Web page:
Input-Output Tables (IO Tables) for Selected DMCs
ADB assisted participating economies in implementing the recommendations of the System of National Accounts, 1993 by developing a set of supply and use tables (SUT) under RETA 6483. The main aim was to provide countries with a firmer basis to develop more reliable and consistent estimates of gross domestic product. The SUTs are also essential stepping stone in the process of producing input-output tables (IOTs), which are more useful for economic analysis such as developing macroeconomic models and impact analysis.
Building on the results of the SUTs, the ADB developed the input-output tables for selected economies that participated in RETA 6483 to enhance the analytical usefulness of the SUT data.
- Supply and Use Tables for Selected Economies in Asia and the Pacific: A Research Study
- 2009 Purchasing Power Parity Update for Selected Economies in Asia and the Pacific: A Research Study
- Subnational Purchasing Power Parities toward Integration of International Comparison Program and Consumer Price Index: The Case of the Philippines
- Integration of Consumer Price Indices and the International Comparison Program for the Asia and Pacific Region: How can They be Achieved?
- Research Study on Poverty-Specific Purchasing Power Parities for Selected Countries in Asia and the Pacific
- Final Report of the 2005 ICP for Asia and the Pacific: Purchasing Power Parities (PPP) and Real Expenditures released on 10 December 2007. Highlights | Main Report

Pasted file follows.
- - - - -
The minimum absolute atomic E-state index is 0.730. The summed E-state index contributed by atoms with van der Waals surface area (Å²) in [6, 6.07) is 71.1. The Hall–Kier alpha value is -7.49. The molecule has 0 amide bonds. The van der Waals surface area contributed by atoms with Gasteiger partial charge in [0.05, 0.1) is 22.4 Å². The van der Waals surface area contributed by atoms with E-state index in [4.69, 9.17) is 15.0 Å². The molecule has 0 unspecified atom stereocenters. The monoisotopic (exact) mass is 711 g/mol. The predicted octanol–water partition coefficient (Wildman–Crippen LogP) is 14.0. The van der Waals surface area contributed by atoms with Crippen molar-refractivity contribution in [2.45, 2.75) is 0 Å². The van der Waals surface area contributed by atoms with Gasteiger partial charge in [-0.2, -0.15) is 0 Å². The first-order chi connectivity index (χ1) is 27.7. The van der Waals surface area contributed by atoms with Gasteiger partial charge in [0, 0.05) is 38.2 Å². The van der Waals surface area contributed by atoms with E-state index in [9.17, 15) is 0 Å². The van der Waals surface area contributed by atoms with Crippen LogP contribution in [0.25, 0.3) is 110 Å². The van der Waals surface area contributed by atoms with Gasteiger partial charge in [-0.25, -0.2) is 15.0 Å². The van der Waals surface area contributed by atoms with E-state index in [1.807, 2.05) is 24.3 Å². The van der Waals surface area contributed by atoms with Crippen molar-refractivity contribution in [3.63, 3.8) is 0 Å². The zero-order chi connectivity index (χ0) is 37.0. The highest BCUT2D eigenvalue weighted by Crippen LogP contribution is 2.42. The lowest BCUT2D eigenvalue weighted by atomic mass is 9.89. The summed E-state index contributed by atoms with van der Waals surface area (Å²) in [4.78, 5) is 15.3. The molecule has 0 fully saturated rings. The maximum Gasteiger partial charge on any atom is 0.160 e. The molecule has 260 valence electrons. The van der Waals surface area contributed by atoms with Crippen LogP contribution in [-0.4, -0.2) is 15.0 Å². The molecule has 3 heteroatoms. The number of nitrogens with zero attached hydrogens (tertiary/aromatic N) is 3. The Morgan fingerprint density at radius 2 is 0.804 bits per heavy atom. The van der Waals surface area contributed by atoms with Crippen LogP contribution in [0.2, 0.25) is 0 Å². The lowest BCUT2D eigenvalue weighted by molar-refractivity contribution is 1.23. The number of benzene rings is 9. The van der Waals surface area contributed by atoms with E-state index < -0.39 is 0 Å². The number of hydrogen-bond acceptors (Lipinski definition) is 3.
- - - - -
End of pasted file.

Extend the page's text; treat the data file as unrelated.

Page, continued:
- 2005 ICP for Asia and the Pacific: Research Study on Poverty-Specific PPP for Selected Countries in Asia and the Pacific on April 2008. Highlights | Main Report
The 1993 System of National Accounts (SNA93) and its successor, the 2008 System of National Accounts (SNA2008), both described the supply and use tables and the symmetric input-output tables (IOTs) as integral components of the international national accounting framework. The main use of SUTs and IOTs being an extension of the supply and use framework, are to assist national accountants to compile more reliable, consistent, and internationally comparable estimates of gross domestic product (GDP). The main difference between the two sets of tables is that SUTs show the relationship between products and industries while input-output tables are estimated either for industries or products separately and are symmetrical. Input-output tables provide better basis for measuring economic output and growth; informed policy making; and monitoring progress toward the United Nations Millennium Development Goals (MDGs), relating especially to poverty alleviation.
Cognizant of the importance of compiling SUTs, the Asian Development Bank initiated the compilation of SUTs for selected economies under its technical assistance project entitled "Adopting the Supply and Use Framework Towards 1993 System of National Accounts Compliance in Selected Developing Member Countries" (RETA 6483). The project was designed to assist participating economies in implementing the SNA93 through the compilation of SUTs. In December 2012, the ADB published the "Supply and Use Tables for Selected Economies in Asia and the Pacific: A Research Study" which include among others the methodological framework; the phased-approach strategies; and the SUTs for 18 selected economies in Asia and the Pacific.